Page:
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Saudi Arabia: women activists trial begins with 'outrageous' charges

Loujain al-Hathloul is well-known for her campaigning in support of Saudi women being allowed to drive © Marieke Wijntjes

Charges relate to their promotion of women’s rights, and contact with Amnesty and other international organisations

Activists include prominent campaigner Loujain al-Hathloul (pictured)

‘This trial is yet another stain on the Saudi authorities’ appalling human rights record’ - Samah Hadid

The prosecution of 11 women activists for their human rights work and contact with international organisations is an “outrageous” escalation of the Saudi authorities’ crackdown on peaceful activism, said Amnesty International. 

Appearing before a Criminal Court in Riyadh yesterday, some of the women were charged with promoting women’s rights and calling for the end of the country’s notorious male guardianship system.  

The women were also charged over their contact with international organisations (including Amnesty International), as well as foreign media and other activists.

Activists who were brought before the Criminal Court included Loujain al-Hathloul, Iman al-Nafjan, Aziza al-Yousef, Amal al-Harbi, Dr Ruqayyah al-Mharib, Nouf Abdulziaz, Maya’a al-Zahrani, Shadan al-Anezi, Dr Abir Namankni, Dr Hatoon al-Fassi and another female activist. Their next trial sessions have been scheduled for 27 March.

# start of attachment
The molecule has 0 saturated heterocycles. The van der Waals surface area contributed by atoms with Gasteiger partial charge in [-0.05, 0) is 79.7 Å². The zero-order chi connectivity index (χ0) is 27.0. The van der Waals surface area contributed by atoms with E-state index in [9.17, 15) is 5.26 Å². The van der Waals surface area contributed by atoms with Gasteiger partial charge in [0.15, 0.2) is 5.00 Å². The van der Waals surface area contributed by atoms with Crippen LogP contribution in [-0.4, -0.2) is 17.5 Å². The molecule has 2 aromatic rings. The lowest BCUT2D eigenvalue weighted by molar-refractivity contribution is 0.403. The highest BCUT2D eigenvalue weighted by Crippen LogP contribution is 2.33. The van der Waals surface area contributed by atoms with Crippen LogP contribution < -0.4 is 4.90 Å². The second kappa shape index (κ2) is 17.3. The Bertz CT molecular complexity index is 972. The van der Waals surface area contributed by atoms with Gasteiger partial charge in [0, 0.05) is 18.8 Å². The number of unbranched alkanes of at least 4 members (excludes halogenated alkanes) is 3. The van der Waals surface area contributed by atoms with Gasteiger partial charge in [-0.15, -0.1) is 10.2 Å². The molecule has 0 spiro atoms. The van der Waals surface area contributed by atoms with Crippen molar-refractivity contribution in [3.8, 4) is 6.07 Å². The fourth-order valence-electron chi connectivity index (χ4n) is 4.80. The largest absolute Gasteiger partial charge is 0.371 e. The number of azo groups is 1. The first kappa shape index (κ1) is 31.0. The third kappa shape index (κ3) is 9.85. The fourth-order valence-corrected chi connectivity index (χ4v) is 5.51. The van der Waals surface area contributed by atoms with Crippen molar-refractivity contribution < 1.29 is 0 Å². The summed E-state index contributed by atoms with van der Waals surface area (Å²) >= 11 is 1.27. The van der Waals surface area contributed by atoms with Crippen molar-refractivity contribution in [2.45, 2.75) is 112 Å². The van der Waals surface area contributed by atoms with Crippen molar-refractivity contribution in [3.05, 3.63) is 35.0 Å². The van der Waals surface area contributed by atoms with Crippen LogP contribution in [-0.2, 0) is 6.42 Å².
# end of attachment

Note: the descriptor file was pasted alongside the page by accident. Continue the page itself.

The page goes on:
Amnesty is calling on the Saudi Arabian authorities to immediately and unconditionally release all the detained activists. Pending their release, the authorities should allow the women access lawyers of their choosing and should allow diplomats to attend and observe their trials. 

Meanwhile, Amnesty is renewing its call on the authorities to allow independent monitors into the relevant prisons in the country to investigate very disturbing allegations of torture and other ill-treatment, including sexual abuse.

Samah Hadid, Amnesty International’s Middle East Campaigns Director, said: 

“This trial is yet another stain on the Saudi authorities’ appalling human rights record, and shows how empty the government’s claims of reform really are.
“The charges against the activists are the latest example of the Saudi authorities abusing legislation and the justice system to silence peaceful activists. 

“They have not only been smeared in state-aligned media for their peaceful human rights work, but have also endured horrendous physical and psychological suffering during their detention. 

“We urge the Saudi authorities to drop these outrageous charges and release the women activists immediately and unconditionally.”

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